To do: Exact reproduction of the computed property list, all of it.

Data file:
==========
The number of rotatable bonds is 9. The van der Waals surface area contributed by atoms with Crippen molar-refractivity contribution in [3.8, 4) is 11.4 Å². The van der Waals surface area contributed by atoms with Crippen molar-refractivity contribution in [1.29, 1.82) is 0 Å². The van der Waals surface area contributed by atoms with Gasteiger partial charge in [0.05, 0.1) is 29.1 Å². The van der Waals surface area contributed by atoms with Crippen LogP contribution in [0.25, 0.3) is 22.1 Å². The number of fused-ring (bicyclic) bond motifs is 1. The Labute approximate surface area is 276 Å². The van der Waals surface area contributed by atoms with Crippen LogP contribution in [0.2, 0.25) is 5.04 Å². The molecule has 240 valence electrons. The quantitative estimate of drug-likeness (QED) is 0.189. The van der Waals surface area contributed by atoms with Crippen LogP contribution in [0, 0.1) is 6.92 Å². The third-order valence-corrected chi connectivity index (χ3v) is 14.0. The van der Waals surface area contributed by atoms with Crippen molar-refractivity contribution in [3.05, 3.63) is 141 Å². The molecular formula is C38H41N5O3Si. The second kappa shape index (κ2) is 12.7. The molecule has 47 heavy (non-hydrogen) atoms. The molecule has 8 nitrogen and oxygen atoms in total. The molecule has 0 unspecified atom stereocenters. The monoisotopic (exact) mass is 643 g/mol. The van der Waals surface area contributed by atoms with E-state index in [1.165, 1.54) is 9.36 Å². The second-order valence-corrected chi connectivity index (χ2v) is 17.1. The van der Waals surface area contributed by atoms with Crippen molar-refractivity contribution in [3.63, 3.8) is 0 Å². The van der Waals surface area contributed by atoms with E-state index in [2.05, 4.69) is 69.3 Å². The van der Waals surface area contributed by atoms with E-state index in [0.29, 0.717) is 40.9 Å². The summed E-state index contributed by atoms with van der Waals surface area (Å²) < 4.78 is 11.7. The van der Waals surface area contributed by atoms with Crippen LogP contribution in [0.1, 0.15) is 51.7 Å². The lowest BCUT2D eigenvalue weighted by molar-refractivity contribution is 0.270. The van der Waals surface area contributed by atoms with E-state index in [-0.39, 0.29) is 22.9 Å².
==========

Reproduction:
The number of rotatable bonds is 9. The van der Waals surface area contributed by atoms with Crippen molar-refractivity contribution in [3.8, 4) is 11.4 Å². The van der Waals surface area contributed by atoms with Crippen molar-refractivity contribution in [1.29, 1.82) is 0 Å². The van der Waals surface area contributed by atoms with Gasteiger partial charge in [0.05, 0.1) is 29.1 Å². The van der Waals surface area contributed by atoms with Crippen LogP contribution in [0.25, 0.3) is 22.1 Å². The number of fused-ring (bicyclic) bond motifs is 1. The Labute approximate surface area is 276 Å². The van der Waals surface area contributed by atoms with Crippen LogP contribution in [0.2, 0.25) is 5.04 Å². The molecule has 240 valence electrons. The quantitative estimate of drug-likeness (QED) is 0.189. The van der Waals surface area contributed by atoms with Crippen LogP contribution in [0, 0.1) is 6.92 Å². The third-order valence-corrected chi connectivity index (χ3v) is 14.0. The van der Waals surface area contributed by atoms with Crippen molar-refractivity contribution in [3.05, 3.63) is 141 Å². The molecular formula is C38H41N5O3Si. The second kappa shape index (κ2) is 12.7. The molecule has 47 heavy (non-hydrogen) atoms. The molecule has 8 nitrogen and oxygen atoms in total. The molecule has 0 unspecified atom stereocenters. The monoisotopic (exact) mass is 643 g/mol. The van der Waals surface area contributed by atoms with E-state index in [1.165, 1.54) is 9.36 Å². The second-order valence-corrected chi connectivity index (χ2v) is 17.1. The van der Waals surface area contributed by atoms with Crippen molar-refractivity contribution in [3.63, 3.8) is 0 Å². The van der Waals surface area contributed by atoms with E-state index in [2.05, 4.69) is 69.3 Å². The van der Waals surface area contributed by atoms with E-state index in [0.29, 0.717) is 40.9 Å². The summed E-state index contributed by atoms with van der Waals surface area (Å²) < 4.78 is 11.7. The van der Waals surface area contributed by atoms with Crippen LogP contribution in [0.1, 0.15) is 51.7 Å². The lowest BCUT2D eigenvalue weighted by molar-refractivity contribution is 0.270. The van der Waals surface area contributed by atoms with E-state index in [-0.39, 0.29) is 22.9 Å².